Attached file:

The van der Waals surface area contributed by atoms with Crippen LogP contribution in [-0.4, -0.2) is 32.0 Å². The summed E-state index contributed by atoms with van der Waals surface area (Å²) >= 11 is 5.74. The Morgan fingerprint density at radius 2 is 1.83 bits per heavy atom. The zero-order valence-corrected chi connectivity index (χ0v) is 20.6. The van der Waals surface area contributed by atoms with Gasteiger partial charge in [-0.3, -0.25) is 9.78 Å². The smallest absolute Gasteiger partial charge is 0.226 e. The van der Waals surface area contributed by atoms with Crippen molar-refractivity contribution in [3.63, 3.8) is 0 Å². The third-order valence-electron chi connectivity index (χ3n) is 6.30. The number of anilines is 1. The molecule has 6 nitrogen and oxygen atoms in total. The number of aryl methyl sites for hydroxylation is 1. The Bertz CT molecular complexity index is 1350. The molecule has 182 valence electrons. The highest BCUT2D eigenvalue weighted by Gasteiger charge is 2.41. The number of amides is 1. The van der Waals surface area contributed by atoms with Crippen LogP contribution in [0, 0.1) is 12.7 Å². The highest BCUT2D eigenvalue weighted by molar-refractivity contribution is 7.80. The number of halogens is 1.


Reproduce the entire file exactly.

The van der Waals surface area contributed by atoms with Crippen LogP contribution in [-0.4, -0.2) is 32.0 Å². The summed E-state index contributed by atoms with van der Waals surface area (Å²) >= 11 is 5.74. The Morgan fingerprint density at radius 2 is 1.83 bits per heavy atom. The zero-order valence-corrected chi connectivity index (χ0v) is 20.6. The van der Waals surface area contributed by atoms with Gasteiger partial charge in [-0.3, -0.25) is 9.78 Å². The smallest absolute Gasteiger partial charge is 0.226 e. The van der Waals surface area contributed by atoms with Crippen molar-refractivity contribution in [3.63, 3.8) is 0 Å². The third-order valence-electron chi connectivity index (χ3n) is 6.30. The number of anilines is 1. The molecule has 6 nitrogen and oxygen atoms in total. The number of aryl methyl sites for hydroxylation is 1. The Bertz CT molecular complexity index is 1350. The molecule has 182 valence electrons. The highest BCUT2D eigenvalue weighted by Gasteiger charge is 2.41. The number of amides is 1. The van der Waals surface area contributed by atoms with Crippen LogP contribution in [0, 0.1) is 12.7 Å². The highest BCUT2D eigenvalue weighted by molar-refractivity contribution is 7.80. The number of halogens is 1.